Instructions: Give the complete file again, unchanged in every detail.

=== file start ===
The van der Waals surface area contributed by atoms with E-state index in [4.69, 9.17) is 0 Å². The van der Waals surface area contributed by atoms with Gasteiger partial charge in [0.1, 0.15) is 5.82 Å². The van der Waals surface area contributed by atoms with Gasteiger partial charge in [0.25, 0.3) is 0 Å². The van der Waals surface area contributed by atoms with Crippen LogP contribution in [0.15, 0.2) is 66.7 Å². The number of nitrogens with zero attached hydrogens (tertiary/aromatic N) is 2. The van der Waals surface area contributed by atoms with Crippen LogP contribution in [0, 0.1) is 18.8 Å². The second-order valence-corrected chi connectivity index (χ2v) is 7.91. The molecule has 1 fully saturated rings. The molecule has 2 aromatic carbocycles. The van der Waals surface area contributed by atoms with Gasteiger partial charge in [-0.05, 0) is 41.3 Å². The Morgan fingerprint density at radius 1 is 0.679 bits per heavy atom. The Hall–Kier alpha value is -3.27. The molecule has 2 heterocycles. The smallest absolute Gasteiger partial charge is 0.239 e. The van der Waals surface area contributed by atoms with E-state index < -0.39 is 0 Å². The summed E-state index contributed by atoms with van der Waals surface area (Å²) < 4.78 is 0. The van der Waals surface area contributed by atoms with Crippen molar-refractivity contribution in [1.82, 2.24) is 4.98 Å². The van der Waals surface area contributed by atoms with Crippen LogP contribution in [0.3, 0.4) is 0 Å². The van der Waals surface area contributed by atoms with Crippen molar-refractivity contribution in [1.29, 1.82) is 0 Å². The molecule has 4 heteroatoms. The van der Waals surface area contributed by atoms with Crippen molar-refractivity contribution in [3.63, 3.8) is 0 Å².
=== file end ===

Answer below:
The van der Waals surface area contributed by atoms with E-state index in [4.69, 9.17) is 0 Å². The van der Waals surface area contributed by atoms with Gasteiger partial charge in [0.1, 0.15) is 5.82 Å². The van der Waals surface area contributed by atoms with Gasteiger partial charge in [0.25, 0.3) is 0 Å². The van der Waals surface area contributed by atoms with Crippen LogP contribution in [0.15, 0.2) is 66.7 Å². The number of nitrogens with zero attached hydrogens (tertiary/aromatic N) is 2. The van der Waals surface area contributed by atoms with Crippen LogP contribution in [0, 0.1) is 18.8 Å². The second-order valence-corrected chi connectivity index (χ2v) is 7.91. The molecule has 1 fully saturated rings. The molecule has 2 aromatic carbocycles. The van der Waals surface area contributed by atoms with Gasteiger partial charge in [-0.05, 0) is 41.3 Å². The Morgan fingerprint density at radius 1 is 0.679 bits per heavy atom. The Hall–Kier alpha value is -3.27. The molecule has 2 heterocycles. The smallest absolute Gasteiger partial charge is 0.239 e. The van der Waals surface area contributed by atoms with E-state index < -0.39 is 0 Å². The summed E-state index contributed by atoms with van der Waals surface area (Å²) < 4.78 is 0. The van der Waals surface area contributed by atoms with Crippen molar-refractivity contribution in [1.82, 2.24) is 4.98 Å². The van der Waals surface area contributed by atoms with Crippen LogP contribution in [0.3, 0.4) is 0 Å². The van der Waals surface area contributed by atoms with Crippen molar-refractivity contribution in [1.29, 1.82) is 0 Å². The molecule has 4 heteroatoms. The van der Waals surface area contributed by atoms with Crippen molar-refractivity contribution in [3.63, 3.8) is 0 Å².